Today’s post is for all the GMAT (and GRE and SAT and ACT) students out there. Working with a student this week reminded me just how confused many test-takers are about what it really means for something to be a function and how often it is that these test-takers wind up frozen and unable to even begin to tackle function questions.

Ultimately, a lot of people just don’t understand what functions actually are.

Here’s what a function isn’t: a function does not necessarily involve numbers; a function is not its equation; a function does not have to have an equation at all; a function is not a cryptic secret handshake understandable only by mathematicians and 99th-percentile test takers.

No, a function is really just this: “an abstract entity that associates an input to a corresponding output according to some rule” (so says Wikipedia). More simply, a function is a black box. You know the type: It’s big and squarish and opaque, and when you put something into the box at one end, the box whirs and clicks and beeps and shakes mysteriously until – at last – something pops out the other side. If you’ve watched much science fiction at all, you’ve probably seen something that fits the bill.

The only further requirement is that if on one occasion you throw a particular input (or set of inputs) into the box and get a particular output, then every time you throw that same input into the box you should get the same result. So if on one occasion you throw your cat into the box and out pops Chuck Norris riding a unicorn (I know, I didn’t see that coming either!), well, then, that’s exactly what you should get every time you throw your cat in the box.

An equation is simply a description of what happens inside the box. The equation is not, strictly speaking, the function, but we frequently gloss over this distinction given the close connection between the two. (It’s like holding up a picture and saying “this is my friend”; technically, the picture is not your friend, just as the equation is not your function, but everyone generally knows what you mean.) So an equation like f(x) = x^2 is just telling us that whatever is put into the function comes out squared. Want f(3)? Great – 3^2. Want f(497)? Sure – 497^2. f(y)? No problem – y^2. f(cat)? cat^2 (whatever that is). Whatever you put in, it replaces the variable x everywhere it appears. Students often balk at composition (plugging one equation into another), but it’s no different. f(x+2) = (x+2)^2. f(g(x)) = (g(x))^2. Whatever you have, this function gives it back squared.

Of course, a function doesn’t have to apply to numbers and it doesn’t have to have an equation. It is possible to create a function question that just gives a chart of possible input and corresponding output values. Consider the following hypothetical function question:

Values of functions f and g are given in the chart below.

x                    f(x)               g(x)
&                     ^                      %
#                      &                     ^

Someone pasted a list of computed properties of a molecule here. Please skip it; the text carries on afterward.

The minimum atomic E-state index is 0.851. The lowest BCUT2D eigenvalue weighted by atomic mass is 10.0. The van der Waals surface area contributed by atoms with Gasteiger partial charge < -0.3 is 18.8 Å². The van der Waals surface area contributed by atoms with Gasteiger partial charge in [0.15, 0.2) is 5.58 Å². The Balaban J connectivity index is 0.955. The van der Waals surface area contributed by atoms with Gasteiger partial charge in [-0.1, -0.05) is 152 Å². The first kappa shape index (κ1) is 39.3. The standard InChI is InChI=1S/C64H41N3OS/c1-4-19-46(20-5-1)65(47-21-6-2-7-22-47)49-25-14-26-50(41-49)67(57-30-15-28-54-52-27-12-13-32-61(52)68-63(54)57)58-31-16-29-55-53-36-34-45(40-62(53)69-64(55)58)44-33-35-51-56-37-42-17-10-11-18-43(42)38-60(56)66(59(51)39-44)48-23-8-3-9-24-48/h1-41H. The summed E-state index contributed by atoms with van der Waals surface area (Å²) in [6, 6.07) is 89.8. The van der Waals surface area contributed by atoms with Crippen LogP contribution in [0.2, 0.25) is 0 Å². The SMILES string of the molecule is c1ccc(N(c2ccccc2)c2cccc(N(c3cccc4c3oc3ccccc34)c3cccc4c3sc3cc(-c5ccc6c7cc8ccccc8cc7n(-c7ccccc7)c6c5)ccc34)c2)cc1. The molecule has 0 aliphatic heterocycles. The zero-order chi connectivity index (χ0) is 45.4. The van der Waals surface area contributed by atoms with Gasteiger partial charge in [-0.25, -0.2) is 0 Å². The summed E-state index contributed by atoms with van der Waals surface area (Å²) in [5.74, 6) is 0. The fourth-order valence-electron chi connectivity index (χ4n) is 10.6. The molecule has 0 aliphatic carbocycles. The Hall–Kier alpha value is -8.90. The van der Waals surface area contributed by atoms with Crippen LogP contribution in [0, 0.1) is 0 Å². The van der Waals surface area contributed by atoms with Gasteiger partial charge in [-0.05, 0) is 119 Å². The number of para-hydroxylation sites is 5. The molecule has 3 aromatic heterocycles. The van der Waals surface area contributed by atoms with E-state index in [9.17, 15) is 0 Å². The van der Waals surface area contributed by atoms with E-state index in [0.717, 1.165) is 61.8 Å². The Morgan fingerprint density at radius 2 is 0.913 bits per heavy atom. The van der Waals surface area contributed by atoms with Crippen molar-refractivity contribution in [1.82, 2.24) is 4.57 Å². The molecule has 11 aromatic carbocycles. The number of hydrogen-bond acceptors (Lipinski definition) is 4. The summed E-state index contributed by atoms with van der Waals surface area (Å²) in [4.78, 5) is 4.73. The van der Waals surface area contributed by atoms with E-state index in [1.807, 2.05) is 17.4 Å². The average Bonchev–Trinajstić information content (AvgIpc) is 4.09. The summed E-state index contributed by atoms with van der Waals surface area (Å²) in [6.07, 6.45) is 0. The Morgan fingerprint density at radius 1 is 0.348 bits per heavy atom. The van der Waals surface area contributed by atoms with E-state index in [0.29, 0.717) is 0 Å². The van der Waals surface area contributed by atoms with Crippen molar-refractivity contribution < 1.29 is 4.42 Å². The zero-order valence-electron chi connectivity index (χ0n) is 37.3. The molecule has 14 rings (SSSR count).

^                      @                    #
@                    %                     @
%                     #                      #

Which of the following answer choices is equal to f(f(g(#)))?

A. &
B. #
C. ^
D. @
E. %

To solve this question, we need to work – as always – from the innermost parentheses outward. The symbol # has been run through the function g, then through f, then through f again. That means that we must first calculate g(#). Looking to the chart, find the row labeled # under the column heading x. Read across to the column heading g(x) to find that g(#) = ^. Next, this result is run through the function f. By the same process, we find that f(^) = @. Finally, f is applied once more. The chart states that f(@) = %, so we can at last conclude that f(f(g(#))) = %. The answer is E.

Even if a function does have an equation, it may be notated strangely in an attempt to confuse the test-taker.  Tests like the GMAT regularly invent symbols for made-up functions, and it is not unusual to see things like

“Let f # g = \frac{2(f+3)}{g^2}.”


“The symbol @ is defined such that p @ q = |3q-4p| for all real numbers p and q.”


n^* represents the number of unique factors of n.”

When the question subsequently asks for the value of 3 @ (4 @ 2), the student may balk; “but they didn’t give me 3 @ (4 @ 2)!” But of course they did; the equation p @ q = |3q-4p| tells you everything you need to know. For 4 @ 2, we see 4 in the first position, where p was in the given equation. So we replace p with 4 everywhere in that equation. By the same token, we replace q with 2 wherever it occurs. In other words, 4 @ 2 = |(3*2)-(4*4)| = |6-16| = |-10| = 10. Moving outward, the expression 3 @ (4 @ 2) becomes 3 @ 10 = |(3*10)-(4*3)| = |30-12| = 18. The answer is 18.

Mixing functions and finding the value of 3 # (4 @ 2) seems like it would be harder, but it really doesn’t have to be – recall that 4 @ 2 is 10, which simplifies the expression to 3 # 10. Since f # g = \frac{2(f+3)}{g^2}, plugging in our values produces 3 # 10 = \frac{2(3+3)}{10^2} = \frac{12}{100} = \frac{6}{50} = \frac{3}{25}. The answer is \frac{3}{25}, or 0.12.

Handling tricky function questions on these tests requires little more than a clear understanding of the basic nature of functions and the step-by-step application of a simple process. What it doesn’t take is any particular level of genius. With a bit of practice, you too can summon Chuck Norris, Unicorn Knight. Okay, probably not. But you can get correct answers on important standardized tests. And isn’t that just as good?



For a bit of extra practice, consider the following question:

Given that

f # g = \frac{2(f+3)}{g^2},

the symbol @ is defined such that p @ q = |3q-4p| for all real numbers p and q,


n* represents the number of unique factors of n,

…What is (20* @ 6)* # 3*?

Post your answers in the comments!


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